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    Rights statement: This is the author’s version of a work that was accepted for publication in Journal of Affective Disorders Reports. Changes resulting from the publishing process, such as peer review, editing, corrections, structural formatting, and other quality control mechanisms may not be reflected in this document. Changes may have been made to this work since it was submitted for publication. A definitive version was subsequently published in Journal of Affective Disorders Reports, 9, 100371, 2022 DOI: 10.1016/j.jadr.2022.100371

    Accepted author manuscript, 89.3 KB, Word document

    Embargo ends: 29/05/23

    Available under license: CC BY: Creative Commons Attribution 4.0 International License

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A systematic review of psychosocial functioning and quality of life in older people with bipolar disorder

Research output: Contribution to Journal/MagazineJournal articlepeer-review

Published
Article number100371
<mark>Journal publication date</mark>31/07/2022
<mark>Journal</mark>journal of affective disorders reports
Volume9
Number of pages8
Publication StatusPublished
Early online date29/05/22
<mark>Original language</mark>English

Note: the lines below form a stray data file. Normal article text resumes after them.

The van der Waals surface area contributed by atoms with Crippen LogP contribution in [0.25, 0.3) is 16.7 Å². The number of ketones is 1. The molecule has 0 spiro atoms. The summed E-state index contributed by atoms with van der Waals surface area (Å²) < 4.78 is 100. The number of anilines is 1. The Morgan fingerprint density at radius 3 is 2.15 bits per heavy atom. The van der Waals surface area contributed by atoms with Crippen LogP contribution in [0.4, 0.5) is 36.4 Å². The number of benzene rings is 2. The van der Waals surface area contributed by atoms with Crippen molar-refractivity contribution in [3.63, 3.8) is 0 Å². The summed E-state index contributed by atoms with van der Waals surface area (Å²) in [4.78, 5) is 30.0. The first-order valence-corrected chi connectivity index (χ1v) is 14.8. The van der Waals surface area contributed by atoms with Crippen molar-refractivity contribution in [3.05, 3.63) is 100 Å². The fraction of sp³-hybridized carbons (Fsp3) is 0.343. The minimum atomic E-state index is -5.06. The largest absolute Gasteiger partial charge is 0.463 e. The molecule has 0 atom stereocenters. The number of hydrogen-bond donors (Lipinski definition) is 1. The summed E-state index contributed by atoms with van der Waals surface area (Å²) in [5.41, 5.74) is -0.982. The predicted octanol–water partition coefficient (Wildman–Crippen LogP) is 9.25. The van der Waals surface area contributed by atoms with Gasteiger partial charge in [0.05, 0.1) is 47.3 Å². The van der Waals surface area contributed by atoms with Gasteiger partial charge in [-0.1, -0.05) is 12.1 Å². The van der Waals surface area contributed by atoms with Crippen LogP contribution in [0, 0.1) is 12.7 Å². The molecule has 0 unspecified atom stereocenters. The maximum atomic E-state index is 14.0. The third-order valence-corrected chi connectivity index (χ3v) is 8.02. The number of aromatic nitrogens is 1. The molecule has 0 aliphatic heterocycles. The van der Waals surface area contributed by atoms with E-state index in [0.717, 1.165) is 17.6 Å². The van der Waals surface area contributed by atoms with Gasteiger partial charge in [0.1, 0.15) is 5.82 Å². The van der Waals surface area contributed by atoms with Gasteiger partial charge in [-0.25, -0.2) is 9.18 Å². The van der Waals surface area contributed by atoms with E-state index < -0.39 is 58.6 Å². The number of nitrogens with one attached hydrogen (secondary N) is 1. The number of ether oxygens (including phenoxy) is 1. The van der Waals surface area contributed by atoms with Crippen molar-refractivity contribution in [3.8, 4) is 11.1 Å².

Abstract

Background
There is evidence to suggest that older people with Bipolar Disorder (BD) are more likely to demonstrate poor levels of functioning and score lower on well-being scales compared to non-clinical controls, even when in remission (Depp et al., 2006). To our knowledge, this is the first review paper to identify how quality of life and functioning has been measured in an older adult BD population.

Methods
We conducted a systematic review of studies including a quantitative measure of psychosocial functioning or quality of life and older people over the age of 50 with a formal diagnosis of BD I or II.

Results
Eleven studies (N = 726, mean age range 59.8 to 71.1) were included in the review, demonstrating a significant lack of research in the area compered to younger people with BD. The most commonly used measure of functioning was the Global Assessment of Functioning Scale (GAF) and results indicated that older adults with BD demonstrate a wide range of functioning.

Limitations
The review used a comprehensive and systematic search strategy, however, very few eligible studies were available for review. The pooled analyses and reported means must be interpreted with caution due to the relatively small sample sizes.

Conclusions
Older people with BD present with a wide range of functioning, ranging ‘major impairment’ to ‘superior’ scores. No existing validated measure assessing the psychosocial functioning or quality of life of older people with BD could be identified. Such a tool should be developed for use in future research.

Bibliographic note

This is the author’s version of a work that was accepted for publication in Journal of Affective Disorders Reports. Changes resulting from the publishing process, such as peer review, editing, corrections, structural formatting, and other quality control mechanisms may not be reflected in this document. Changes may have been made to this work since it was submitted for publication. A definitive version was subsequently published in Journal of Affective Disorders Reports, 9, 100371, 2022 DOI: 10.1016/j.jadr.2022.100371